Shannon V. OKeets
From: Honolulu, Hawaii
Here is the earlier post I was referring to.
ORIGINAL: Shannon V. OKeets
3rd and last in the series.
This was the most difficult portion of the Eastern Europe TO to figure out.
The Turkey AO has two LRs: Northwestern Turkey and Eastern Turkey. The rest of Turkey is part of the Mediterranean TO.
The Central Western USSR AO has 3 LRs: Leningrad, Vitebsk, and Smolensk.
The Southwestern USSR AO has 3 LRs: Kiev, Kharkov, and Crimea.
The Central European USSR AO has 3 LRs: Vologda, Moscow, and Voronezh.
The Southeastern European USSR AO has 3 LRs: Rostov, Stalingrad, and Caucasus.
Again the river lines strongly influenced our decisions here. I also wanted to keep the hex count roughly comparable for each LR. If you don't count the relatively unimportant hexes, you'll see that most of the LRs in the USSR are in the 30-50 hex range.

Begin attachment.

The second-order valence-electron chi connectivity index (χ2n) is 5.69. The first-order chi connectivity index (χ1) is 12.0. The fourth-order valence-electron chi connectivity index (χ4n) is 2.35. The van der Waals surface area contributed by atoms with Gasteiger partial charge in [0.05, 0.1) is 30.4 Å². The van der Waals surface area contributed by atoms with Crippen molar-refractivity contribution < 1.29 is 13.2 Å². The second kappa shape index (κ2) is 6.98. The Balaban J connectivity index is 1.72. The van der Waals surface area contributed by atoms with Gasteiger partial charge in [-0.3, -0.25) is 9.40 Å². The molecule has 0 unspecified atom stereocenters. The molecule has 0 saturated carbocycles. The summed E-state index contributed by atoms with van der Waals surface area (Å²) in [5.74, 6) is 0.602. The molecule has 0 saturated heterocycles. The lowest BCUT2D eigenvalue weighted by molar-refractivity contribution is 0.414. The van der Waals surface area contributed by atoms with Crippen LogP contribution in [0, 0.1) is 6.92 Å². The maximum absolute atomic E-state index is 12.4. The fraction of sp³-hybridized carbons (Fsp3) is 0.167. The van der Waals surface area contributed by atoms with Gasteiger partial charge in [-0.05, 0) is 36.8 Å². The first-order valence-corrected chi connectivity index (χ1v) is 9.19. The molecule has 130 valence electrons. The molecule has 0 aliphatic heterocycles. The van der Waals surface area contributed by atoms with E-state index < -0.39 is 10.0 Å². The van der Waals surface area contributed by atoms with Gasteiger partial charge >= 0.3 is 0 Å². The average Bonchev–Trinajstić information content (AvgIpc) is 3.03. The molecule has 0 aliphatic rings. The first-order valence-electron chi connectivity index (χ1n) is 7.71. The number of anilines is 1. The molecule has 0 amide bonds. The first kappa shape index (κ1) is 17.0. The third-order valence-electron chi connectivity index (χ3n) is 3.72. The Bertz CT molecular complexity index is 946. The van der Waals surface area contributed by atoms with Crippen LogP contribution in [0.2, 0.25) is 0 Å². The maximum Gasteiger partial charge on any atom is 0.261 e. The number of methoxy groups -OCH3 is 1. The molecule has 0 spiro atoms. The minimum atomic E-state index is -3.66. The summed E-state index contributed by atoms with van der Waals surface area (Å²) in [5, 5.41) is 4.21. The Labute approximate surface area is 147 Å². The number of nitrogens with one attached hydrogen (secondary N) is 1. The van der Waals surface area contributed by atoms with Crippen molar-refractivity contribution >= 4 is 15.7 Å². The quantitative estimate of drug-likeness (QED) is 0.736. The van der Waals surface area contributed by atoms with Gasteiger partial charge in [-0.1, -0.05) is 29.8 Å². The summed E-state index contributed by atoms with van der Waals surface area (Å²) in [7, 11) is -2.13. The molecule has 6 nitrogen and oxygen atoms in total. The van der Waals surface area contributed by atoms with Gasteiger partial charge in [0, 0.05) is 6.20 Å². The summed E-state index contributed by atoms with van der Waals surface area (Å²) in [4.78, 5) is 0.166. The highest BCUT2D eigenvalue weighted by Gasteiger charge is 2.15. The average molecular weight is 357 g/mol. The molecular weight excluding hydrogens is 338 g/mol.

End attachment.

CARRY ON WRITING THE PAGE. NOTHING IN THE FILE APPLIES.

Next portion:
We went back and forth defining these through several iterations and ended up favoring straight lines in a lot of cases. Peter handled all the graphics (mucho thanks).
The purpose of the geographic breakdown for the AIO is made manifest here. The AIO will coordinate its defense/attack within each AO and LR. You may see a shifting of forces northward or southward across boundaries depending on where the enemy positions his units, but you won't see the complete evacuation of part of the frontline. If opportunities present themselves for controlling the rest of an AO or LR, or expanding control into an adjacent AO/LR, then the AIO will try to make that happen. If defending an AO or LR becomes hopeless, then the AIO will retreat to an adjacent AO/LR.
Of course the boundaries are not sacrosanct for tactical, or even operational, decision making (e.g., historically the Germans sent panzer units south from Gomel to surround Kiev). On the other hand, the AIO will be working with a structured 'knowledge' of the geography of each TO, and not be required to examine each hex on the map as an isolated point.
Perfection is an elusive goal.